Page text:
When Anne (Mary Margaret O’Hara) finds herself stranded in snowy Vienna for an unknowable amount of time while visiting a comatose cousin, she drifts toward one of the city’s art museums, the Kunsthistorisches Museum. She befriends an aging guard, Johann (Bobby Sommer), who helps translate the hospital’s calls for her, and they quickly become friends out of mutual loneliness. He shows her around Vienna, and they share intimate stories about their experiences and relationships. They spend a lot of time at the museum, and Johann narrates his observations as a guard.
Several years ago I decided to devote my studies, my passions, and a good portion of my time to the subject of art history. I may babble on about movies here and elsewhere online, but I hope to make art my life’s work. It is always exciting when a film somehow incorporates so-called “fine” art, when I can see my two loves collide and combine, but it is a rare thing for a film to focus entirely on the love of art. Not a famous artist. Not a contemporary art world satire. Not female leads in romantic comedies who work in museums or art galleries because it’s sophisticated but also vague enough (it’s a thing, trust me). Just… art. Looking at art. Responding to art. And in that one moment, either for an instant or for your entire life, being somehow affected, even transformed. That is what Museum Hours really is about. And it is goddamn transcendent. I think all art historians should see this film, but probably so should everyone else.
Visually the film is half art history porn, half dingy urban spaces, and often comparisons are made between the two. Art history as a study actually began in Vienna, so it is an incredibly appropriate setting for this story. Much time is dedicated to slowly, carefully looking at the works in the museum, especially Brueghel and other Northern masters like Rembrandt. Attention is also give to the visitors, to their acts of looking, which is something I find fascinating about public spaces like museums- we can look at people as they themselves are looking. Johann shares stories about different visitors and their reactions, joking about the “pornographic” nature of some artworks and their effect on students, and at one point there is even a clever surprise involving nudes in real life versus in painting. So much of the film’s conversations and observations relate to my own reading and class discussions that I found myself nodding my head like a dope at the dialogue. Of course, they talk about other subjects too, and I enjoyed the low-key interactions between Johann and Anne, who are wonderfully forthright with each other in both humorous and serious ways.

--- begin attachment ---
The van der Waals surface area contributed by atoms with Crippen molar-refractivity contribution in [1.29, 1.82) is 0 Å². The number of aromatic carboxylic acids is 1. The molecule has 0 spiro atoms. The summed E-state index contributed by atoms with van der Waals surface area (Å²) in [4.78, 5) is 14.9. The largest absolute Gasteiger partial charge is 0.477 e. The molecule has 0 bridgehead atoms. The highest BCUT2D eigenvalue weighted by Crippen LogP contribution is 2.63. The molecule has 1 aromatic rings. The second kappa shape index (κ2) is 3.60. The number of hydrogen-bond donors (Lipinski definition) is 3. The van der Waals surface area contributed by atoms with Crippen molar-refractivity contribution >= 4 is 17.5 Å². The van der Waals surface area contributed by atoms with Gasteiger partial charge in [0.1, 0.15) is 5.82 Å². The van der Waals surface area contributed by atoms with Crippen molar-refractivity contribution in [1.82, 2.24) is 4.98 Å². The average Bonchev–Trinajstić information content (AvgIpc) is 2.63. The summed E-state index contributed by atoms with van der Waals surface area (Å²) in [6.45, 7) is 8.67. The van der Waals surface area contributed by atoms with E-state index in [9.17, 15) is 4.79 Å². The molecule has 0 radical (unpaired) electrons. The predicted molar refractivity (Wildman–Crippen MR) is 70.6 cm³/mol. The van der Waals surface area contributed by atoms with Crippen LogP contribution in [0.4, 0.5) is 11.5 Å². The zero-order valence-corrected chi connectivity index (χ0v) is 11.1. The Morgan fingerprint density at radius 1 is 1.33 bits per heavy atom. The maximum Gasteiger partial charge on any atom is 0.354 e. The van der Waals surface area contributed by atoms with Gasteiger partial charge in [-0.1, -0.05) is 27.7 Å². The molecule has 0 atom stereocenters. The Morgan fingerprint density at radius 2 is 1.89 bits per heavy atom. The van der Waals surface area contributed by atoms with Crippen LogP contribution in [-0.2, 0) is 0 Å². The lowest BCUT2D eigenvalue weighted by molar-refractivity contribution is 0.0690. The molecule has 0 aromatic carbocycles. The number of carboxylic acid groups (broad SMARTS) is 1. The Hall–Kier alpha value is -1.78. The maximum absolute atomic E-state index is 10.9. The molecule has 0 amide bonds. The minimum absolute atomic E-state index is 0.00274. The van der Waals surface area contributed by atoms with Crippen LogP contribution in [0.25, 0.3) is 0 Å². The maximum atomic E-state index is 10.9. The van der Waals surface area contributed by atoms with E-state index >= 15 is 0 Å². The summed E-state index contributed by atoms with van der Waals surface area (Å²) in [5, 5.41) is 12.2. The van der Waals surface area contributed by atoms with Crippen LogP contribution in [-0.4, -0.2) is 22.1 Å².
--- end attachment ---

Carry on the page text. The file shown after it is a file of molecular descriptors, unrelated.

Art can mean so many different things to different people. Those who consider themselves art lovers may be interested in history, in beauty, in technical skill, in spiritual connection, in emotional resonance, or perhaps simply in a nice experience. There is no fixed definition of what art can be, which is one of the things I love about it. In a film like Museum Hours, centuries-old painting serves as both a link between new friends, and a therapeutic release for a woman who is struggling. For the film’s audience, it can be much more or much less, but it is a constant and revered presence here, and that alone provoked a strong response from me. Writer/director Jem Cohen wants to tell a human story, unstructured as it is, but he also wants to teach, and perhaps inspire. I believe that despite the field’s pretentious connotations, viewers don’t have to “know about art” in order to appreciate it, but often their experience can be enhanced by contextual or aesthetic information. At times, Cohen’s camera lovingly reveals masterpieces of painting without commentary, allowing his audience to simply absorb their qualities of technique, color, and form. At others, he includes historical or personal dialogue to add to our understanding of the works.
I can’t quite articulate how special this film is, or how truly strong my reaction to it was. I’m not even particularly interested in the period of art history that is given focus, but I am wholly dedicated to promoting the universal transformative power of all artistic practice and the importance of artistic centers. Museum Hours communicates similar views while also providing an understated and compelling character study, and I absolutely loved every minute of it.
Pair This Movie With: The quiet atmosphere and frequent museum trips reminded me of The Limits of Control, which is one of my favorite Jarmusch films.by